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September 27, 2004
For immediate release
Island Students Have Opportunity to Participate in Research Study for Whooping Cough Vaccine
Health and Social Services
Whooping cough is an illness which can be severe, particularly in young children, and can affect children, adolescents, or adults of any age. The old whooping cough vaccine used prior to 1997 in Prince Edward Island did not provide 100 per cent protection against whooping cough and resulted in a number of reactions. In 1997, a new whooping cough vaccine became available for children under 7 years of age with many fewer and less severe reactions being noted.
“Outbreaks of whooping cough have occurred in PEI in 1993, 1996, and over the past 18 months. However, the new vaccine we started using in 1997 has resulted in fewer cases of whooping cough among children under seven years of age. Because they have not received the new vaccine, the number of cases among school aged children remains high,” Dr. Sweet explained. “This is a wonderful opportunity to do a catch-up vaccination campaign for school-aged children, and should reduce the incidence of whooping cough province wide.”
Dr. Sweet stated that the vaccination the children will receive has already been licensed for children under the age of seven and everyone between the ages of 11 to 54.
“The intent of the study is to record the number and types of reactions in school children who have not received a whooping cough booster in a number of years. Each child will be given a digital thermometer, a ruler, and diaries in which to record their reactions to the needle. They will also be able to record their information on a special Web site. The information will be sent to Dr. Scott Halperin, Head of Infectious Diseases at the IWK Health Centre in Halifax, and his team for interpretation.”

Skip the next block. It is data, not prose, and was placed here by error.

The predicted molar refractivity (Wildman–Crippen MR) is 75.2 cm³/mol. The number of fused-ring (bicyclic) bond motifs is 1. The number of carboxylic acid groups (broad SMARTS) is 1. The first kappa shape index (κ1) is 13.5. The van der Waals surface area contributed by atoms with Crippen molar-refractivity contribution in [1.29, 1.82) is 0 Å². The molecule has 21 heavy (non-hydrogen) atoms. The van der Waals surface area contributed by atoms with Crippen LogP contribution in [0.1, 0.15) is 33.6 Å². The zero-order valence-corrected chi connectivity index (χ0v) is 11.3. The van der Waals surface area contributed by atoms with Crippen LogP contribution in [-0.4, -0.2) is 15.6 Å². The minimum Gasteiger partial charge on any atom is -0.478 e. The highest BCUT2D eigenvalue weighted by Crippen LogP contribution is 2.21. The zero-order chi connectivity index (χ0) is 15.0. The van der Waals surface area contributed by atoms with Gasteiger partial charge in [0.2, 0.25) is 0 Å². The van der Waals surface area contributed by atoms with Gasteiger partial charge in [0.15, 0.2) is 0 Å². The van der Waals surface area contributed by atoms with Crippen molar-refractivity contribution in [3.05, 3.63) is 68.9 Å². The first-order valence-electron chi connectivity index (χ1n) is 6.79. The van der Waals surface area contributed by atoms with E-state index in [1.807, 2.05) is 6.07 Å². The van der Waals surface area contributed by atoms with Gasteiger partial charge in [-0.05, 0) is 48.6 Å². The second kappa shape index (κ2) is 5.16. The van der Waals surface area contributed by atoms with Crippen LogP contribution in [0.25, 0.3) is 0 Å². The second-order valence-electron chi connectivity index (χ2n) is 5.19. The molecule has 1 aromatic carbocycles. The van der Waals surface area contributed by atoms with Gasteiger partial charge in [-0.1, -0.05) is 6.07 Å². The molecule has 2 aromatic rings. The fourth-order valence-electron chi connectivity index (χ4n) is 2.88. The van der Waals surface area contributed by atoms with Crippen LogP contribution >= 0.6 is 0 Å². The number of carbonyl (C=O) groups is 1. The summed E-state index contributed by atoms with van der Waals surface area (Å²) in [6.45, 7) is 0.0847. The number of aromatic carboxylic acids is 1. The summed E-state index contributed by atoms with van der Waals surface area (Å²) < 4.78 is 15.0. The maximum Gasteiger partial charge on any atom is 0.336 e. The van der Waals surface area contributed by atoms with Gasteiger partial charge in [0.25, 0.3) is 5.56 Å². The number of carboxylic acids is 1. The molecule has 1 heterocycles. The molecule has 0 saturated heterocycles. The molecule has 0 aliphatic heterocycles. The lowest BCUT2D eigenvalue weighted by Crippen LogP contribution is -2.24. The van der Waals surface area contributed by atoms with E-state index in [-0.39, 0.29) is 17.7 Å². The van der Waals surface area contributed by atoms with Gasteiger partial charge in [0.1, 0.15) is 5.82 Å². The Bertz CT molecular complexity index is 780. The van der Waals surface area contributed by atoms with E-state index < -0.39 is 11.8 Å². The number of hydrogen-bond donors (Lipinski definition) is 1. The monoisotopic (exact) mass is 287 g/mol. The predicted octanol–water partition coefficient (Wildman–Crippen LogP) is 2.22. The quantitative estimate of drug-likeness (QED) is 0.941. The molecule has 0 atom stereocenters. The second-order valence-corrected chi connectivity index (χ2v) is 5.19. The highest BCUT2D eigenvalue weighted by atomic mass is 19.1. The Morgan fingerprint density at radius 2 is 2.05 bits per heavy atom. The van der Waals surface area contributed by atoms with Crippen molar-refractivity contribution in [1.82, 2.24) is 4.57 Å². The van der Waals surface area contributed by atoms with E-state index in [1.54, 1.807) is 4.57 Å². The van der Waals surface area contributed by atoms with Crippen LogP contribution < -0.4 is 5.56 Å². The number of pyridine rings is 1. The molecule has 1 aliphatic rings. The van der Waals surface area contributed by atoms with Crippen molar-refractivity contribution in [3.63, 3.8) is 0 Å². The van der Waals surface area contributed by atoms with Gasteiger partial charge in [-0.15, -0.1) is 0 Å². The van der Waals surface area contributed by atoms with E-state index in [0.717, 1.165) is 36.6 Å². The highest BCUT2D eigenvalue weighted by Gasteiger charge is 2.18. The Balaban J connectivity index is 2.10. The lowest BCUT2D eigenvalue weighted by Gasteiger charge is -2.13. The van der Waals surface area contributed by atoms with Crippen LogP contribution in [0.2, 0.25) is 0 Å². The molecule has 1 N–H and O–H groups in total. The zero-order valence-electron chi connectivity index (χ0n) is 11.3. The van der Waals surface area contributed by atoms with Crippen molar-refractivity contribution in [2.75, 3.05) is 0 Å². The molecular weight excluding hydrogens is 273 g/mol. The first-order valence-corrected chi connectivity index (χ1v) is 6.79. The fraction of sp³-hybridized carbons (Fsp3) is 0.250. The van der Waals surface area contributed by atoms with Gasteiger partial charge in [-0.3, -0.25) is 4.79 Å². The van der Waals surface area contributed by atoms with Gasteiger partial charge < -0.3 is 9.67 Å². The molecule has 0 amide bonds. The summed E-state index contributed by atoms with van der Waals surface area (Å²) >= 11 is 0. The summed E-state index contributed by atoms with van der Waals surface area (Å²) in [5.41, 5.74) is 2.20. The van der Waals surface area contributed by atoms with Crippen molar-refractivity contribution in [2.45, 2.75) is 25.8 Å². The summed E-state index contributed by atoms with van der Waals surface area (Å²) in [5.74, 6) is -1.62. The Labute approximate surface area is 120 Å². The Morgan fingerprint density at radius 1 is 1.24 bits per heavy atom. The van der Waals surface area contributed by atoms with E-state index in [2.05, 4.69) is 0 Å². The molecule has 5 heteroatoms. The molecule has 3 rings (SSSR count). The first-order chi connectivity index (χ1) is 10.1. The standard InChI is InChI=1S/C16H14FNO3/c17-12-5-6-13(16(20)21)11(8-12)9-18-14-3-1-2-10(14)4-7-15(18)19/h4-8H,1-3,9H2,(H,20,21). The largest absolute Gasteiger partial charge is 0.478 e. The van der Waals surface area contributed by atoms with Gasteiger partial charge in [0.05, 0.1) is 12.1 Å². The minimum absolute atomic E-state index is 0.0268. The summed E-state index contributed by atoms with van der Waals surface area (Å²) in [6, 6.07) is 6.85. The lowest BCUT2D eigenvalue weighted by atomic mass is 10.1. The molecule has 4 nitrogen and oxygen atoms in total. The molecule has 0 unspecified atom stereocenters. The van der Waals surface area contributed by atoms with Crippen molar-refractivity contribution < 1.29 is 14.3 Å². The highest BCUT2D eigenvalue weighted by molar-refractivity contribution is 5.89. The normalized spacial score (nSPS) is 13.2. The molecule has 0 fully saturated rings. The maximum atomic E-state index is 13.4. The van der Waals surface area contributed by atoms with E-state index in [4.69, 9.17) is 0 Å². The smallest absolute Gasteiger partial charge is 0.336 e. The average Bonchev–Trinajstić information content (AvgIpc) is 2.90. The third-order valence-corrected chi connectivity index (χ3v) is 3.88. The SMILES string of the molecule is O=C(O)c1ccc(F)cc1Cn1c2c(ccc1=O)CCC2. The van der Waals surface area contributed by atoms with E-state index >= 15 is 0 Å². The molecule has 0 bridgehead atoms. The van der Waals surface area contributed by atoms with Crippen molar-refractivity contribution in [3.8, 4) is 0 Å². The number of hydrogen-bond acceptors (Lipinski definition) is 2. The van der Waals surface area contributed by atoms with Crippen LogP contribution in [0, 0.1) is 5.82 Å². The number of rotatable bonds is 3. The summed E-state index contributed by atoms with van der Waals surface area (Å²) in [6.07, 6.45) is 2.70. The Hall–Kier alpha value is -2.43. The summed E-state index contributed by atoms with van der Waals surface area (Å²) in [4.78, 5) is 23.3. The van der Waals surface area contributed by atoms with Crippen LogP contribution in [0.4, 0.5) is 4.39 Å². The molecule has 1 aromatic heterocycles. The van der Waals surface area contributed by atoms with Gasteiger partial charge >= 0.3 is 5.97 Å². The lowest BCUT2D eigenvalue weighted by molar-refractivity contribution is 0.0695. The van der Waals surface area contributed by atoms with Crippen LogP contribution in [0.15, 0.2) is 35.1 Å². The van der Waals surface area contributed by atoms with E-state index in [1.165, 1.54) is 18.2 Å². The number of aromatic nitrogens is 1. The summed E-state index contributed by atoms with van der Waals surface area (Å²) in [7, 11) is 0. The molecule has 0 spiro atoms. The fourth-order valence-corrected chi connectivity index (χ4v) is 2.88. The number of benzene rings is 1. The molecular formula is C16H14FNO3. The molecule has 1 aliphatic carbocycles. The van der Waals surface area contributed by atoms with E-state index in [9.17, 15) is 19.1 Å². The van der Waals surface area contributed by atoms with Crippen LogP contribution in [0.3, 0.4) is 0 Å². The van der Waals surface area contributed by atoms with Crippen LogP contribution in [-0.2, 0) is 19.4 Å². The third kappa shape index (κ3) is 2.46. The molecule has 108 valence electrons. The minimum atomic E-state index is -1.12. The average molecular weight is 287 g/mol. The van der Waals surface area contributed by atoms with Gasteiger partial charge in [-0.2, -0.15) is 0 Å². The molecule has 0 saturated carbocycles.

The booster vaccine containing the whooping cough protection also contains protection against tetanus and diphtheria. Previously it was considered that this booster could not be given in a period less than 10 years after the last booster because it would cause too sore an arm and high fevers. However, it is now felt that the new vaccine booster can be safely given to those who have received a booster of the vaccine as recent as two years ago.
Most Grade 10 students will not be eligible to participate in the study, as last year a booster containing this whooping cough vaccine was provided to students in Grade 9. In this research study, the vaccine will be offered to all students from Grade 3 to 12 who have not received the vaccine last year.
Study information is being sent home with all eligible students. For further questions, please contact the Department of Health and Social Services at 902-368-4996 or call the Adacel study toll free number, 1-866-891-4334.